Inside the world’s longest-running photo non-profit

Inside the world’s longest-running photo non-profit

This is Kamoinge — Founded in the ’60s, when black art was ignored by the establishment, Kamoinge’s influence has remained largely unrecognised – until now.

In November 1963, just months before apartheid in America was finally outlawed, two groups of black photographers based in Harlem came together to form the Kamoinge Workshop. It went on to become the world’s longest continuously running non-profit photography collective. 

Taken from the Gikuyu language of the Kikuyu people of Kenya, Kamoinge means “a group of people acting and working together”. The collectivist approach, which helped bring about Kenya’s independence from Britain that same year, offered the perfect antidote for a group of young black men who were systematically excluded from advancing through white-owned institutions. 

Every Sunday, Kamoinge members met in each other’s homes for a full day of conversation, critique, and shared wisdom. In the ’60s, they opened their own gallery on Harlem’s famed Striver’s Row, hosting group exhibitions, as well as talks with luminaries including Langston Hughes and Henri Cartier-Bresson. In the ’70s, they went on to produce and publish The Black Photographers’ Annual, a four-volume anthology.

Despite the prolific innovations of the founding members, their contributions to photography have largely gone unrecognised – until now. In the new book Working Together: Louis Draper and the Kamoinge Workshop (Duke University Press), the members of Kamoinge are finally receiving their proper due. 

“Even though there was no recognition of the group, it was almost like a Godsend because with no recognition you’re going to work harder and keep doing things the way you see them,” says Anthony Barboza, who joined Kamoinge in 1963 at the age of 19.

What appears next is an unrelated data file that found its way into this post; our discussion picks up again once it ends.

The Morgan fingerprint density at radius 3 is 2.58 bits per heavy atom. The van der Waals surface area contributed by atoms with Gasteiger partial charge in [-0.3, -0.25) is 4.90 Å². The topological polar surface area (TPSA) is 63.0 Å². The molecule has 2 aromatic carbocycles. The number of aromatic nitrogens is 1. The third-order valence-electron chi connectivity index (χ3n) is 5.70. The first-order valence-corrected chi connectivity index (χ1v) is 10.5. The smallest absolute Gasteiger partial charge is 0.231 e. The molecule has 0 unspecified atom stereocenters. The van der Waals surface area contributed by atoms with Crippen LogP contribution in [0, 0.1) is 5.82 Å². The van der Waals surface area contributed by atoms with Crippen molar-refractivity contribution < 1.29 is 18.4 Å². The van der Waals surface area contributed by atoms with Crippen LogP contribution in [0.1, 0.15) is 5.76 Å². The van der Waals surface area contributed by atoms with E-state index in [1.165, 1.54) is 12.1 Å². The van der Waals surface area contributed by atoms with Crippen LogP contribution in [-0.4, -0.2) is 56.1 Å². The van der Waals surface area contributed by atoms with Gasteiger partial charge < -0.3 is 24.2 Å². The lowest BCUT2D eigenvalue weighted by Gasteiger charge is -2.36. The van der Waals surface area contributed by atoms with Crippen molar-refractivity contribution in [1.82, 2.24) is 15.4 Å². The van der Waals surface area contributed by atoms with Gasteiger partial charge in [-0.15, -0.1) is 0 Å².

“It was a family,” Barboza says. “We were a very close group. They were like my older brothers. There was always the exchange of ideas. It went a long way in the relationship where we were all learning from each other and trying to get better.”

After a three-year stint in the Navy, Barboza returned to the group in 1968, launched a commercial career, and opened his studio in what was then the Photo District. In 1970, Barboza made a splash when he photographed Pat Evans in an iconic campaign for Astarté, a line of cosmetics for black women.

“I noticed that when the Kamoinge members took photographs, there was a spiritual relationship with the subject,” Barboza says. “You are looking at the subject but you are feeling the photographer as well. That’s why photography is autobiographical, more than people realise.”

In 2005, Barboza became President of Kamoinge, and set forth on a 10-year journey to publish Timeless: Photographs by Kamoinge (Schiffer), the first major retrospective of the group’s 50-year history. “I can’t believe how time goes by so fast,” Barboza says. “[But Kamoinge] is like the mafia – you can’t get out.”

Boy and H, Harlem, 1961, Lou Draper (American, 1935-2002), ourtesy of the Louis H. Draper Preservation Trust. Nell D. Winston Trustee

Two Bass Hit, Lower East Side, 1972, Beuford Smith. © Beuford Smith/Césaire

Kamoinge Group Portrait, 1973, Anthony Barboza © Anthony Barboza photog

Working Together: Louis Draper and the Kamoinge Workshop, currently on view at the Virginia Museum of Fine Arts through October 3, 2020, will also be exhibited at the Whitney Museum of American Art, the J. Paul Getty Museum in Los Angeles, and the Cincinnati Art Museum after the COVID-19 crisis passes.

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